Bethel City Council Inches Towards New Water Rates

by Ben Matheson on July 1, 2014

Pipes in Bethel's Housing Neighborhood. Photo by Ben Matheson/ KYUK.

Pipes in Bethel’s Housing Neighborhood. Photo by Ben Matheson/ KYUK.

The City of Bethel can’t apply for the grants it needs to fix the overstressed sewage lagoon and poor water quality in the Housing neighborhood. That’s because the utility is not covering costs though the current rates and taxpayers are picking up the half-million-dollar difference. The city council has been talking for many months on the contentious issue and is finally delving into specific proposals.

The Bethel City Council is looking at two different ways to raise water and sewer rates.
Vice Mayor Rick Robb on Tuesday night proposed a 10-percent increase to all rates and fees, which would bring the revenues very close to costs.

“Whatever you’re at 100 gallons, 1000 gallons, 10 percent. Piped water, 10 percent. It would be simple,” said Robb.

City Attorney Patty Burley suggested raising piped water customers 20 percent and hauled customers 10 percent to take into account that piped customers are currently underpaying. An even increase doesn’t fix the underlying issue of many hauled customers subsidizing those on unlimited piped water. Mayor Joe Klejka proposed a so-called “cost of service” rate that sharply brings up piped water prices, an increase of about 50 percent.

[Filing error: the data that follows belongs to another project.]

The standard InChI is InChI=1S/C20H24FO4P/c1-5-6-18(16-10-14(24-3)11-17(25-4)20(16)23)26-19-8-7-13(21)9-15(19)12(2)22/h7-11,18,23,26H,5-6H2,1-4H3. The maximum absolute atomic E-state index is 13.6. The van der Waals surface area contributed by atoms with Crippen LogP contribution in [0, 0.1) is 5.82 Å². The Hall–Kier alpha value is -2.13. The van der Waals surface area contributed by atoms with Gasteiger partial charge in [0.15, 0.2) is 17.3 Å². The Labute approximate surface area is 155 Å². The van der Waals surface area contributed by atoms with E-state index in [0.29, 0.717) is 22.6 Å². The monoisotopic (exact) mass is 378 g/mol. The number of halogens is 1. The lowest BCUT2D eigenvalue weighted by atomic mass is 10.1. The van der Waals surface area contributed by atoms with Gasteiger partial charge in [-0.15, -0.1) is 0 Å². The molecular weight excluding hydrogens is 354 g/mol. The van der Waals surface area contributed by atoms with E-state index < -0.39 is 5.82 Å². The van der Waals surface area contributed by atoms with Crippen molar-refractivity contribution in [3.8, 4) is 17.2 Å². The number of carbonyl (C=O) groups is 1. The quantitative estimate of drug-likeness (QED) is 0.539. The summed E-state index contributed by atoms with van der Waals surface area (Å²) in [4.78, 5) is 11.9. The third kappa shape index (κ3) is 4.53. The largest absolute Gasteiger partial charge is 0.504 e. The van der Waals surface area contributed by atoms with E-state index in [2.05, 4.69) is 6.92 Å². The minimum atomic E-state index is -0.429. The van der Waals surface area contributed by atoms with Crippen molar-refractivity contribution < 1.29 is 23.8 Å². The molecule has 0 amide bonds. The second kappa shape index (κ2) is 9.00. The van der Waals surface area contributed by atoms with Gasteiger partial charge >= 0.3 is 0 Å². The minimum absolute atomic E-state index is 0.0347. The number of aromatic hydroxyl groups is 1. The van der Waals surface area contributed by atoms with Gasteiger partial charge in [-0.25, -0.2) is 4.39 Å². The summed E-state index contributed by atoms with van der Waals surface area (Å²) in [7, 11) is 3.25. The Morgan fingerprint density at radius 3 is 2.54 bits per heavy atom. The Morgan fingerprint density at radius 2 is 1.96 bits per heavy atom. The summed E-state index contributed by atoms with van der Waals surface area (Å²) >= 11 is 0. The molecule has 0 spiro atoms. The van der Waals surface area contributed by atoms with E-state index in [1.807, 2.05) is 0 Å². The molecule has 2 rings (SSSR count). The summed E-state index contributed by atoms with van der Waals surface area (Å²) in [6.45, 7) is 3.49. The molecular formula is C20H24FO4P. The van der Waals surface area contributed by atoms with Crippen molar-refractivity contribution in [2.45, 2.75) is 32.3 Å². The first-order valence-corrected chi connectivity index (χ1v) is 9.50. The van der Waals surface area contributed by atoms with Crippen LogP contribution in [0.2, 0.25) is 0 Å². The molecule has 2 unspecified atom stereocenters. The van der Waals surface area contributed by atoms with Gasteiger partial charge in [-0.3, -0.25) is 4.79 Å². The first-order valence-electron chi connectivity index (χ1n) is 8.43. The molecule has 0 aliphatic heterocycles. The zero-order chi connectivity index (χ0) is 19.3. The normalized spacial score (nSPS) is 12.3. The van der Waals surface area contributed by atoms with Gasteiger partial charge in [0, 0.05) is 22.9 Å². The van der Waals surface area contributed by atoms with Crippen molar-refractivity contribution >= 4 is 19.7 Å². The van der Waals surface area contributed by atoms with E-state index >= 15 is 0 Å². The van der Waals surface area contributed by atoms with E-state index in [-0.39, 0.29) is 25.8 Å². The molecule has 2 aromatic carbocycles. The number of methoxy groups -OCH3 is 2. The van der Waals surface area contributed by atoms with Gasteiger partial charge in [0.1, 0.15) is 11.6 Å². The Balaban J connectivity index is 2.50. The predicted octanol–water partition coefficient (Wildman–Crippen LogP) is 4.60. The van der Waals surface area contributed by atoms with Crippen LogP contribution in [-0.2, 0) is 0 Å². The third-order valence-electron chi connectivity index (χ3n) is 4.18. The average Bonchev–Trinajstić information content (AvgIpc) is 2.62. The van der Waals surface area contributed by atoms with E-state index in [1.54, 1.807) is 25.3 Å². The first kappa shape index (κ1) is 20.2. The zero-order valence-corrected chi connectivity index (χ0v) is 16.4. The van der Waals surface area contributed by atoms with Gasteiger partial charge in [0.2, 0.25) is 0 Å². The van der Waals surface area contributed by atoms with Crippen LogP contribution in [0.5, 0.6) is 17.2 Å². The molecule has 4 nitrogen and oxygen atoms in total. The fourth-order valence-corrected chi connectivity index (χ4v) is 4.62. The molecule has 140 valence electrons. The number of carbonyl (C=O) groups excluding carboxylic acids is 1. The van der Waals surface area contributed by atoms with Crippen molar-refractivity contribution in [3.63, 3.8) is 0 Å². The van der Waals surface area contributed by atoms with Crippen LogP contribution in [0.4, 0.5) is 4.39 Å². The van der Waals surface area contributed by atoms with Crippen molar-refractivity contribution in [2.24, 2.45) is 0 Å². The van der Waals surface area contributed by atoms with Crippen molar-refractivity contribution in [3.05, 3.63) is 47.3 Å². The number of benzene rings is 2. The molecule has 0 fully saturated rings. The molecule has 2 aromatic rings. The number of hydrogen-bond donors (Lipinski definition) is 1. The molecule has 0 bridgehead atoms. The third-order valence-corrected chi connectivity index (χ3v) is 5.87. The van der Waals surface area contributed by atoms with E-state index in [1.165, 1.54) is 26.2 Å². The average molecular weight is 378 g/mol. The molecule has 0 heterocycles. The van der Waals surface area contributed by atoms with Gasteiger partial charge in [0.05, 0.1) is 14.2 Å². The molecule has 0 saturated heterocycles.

The Bethel City Council studies water and sewer rates on Tuesday, July 1. Photo by Ben Matheson / KYUK.

The Bethel City Council studies water and sewer rates on Tuesday, July 1. Photo by Ben Matheson / KYUK.


“I’m willing to go in any direction you want to go, but I think this comes to the fairest. It doesn’t mean people aren’t going to scream, but I’m trying to give the best proposal for fairest,” said Klejka.

Commercial customers would also pay more under Klejka’s proposal. Klejka keeps the hauled customers in one zone, instead of the proposed two zones that charged more for distant neighborhoods. Some hauled customers would see rates actually drop slightly in the cost of service model. The city would need to raise rates in the future to keep up with inflation.

A third variation that’s been discussed would increase each bill by a flat fee monthly, potentially 40 dollars.

On top of the base rates, the city may have to raise the five-dollar monthly fee intended to go towards depreciation. The city currently does not actually use the money for that purpose, it goes to cover operational expenses. The council can establish an account to ensure that the city is saving for improvements as outlined in the charge description on customer bills.

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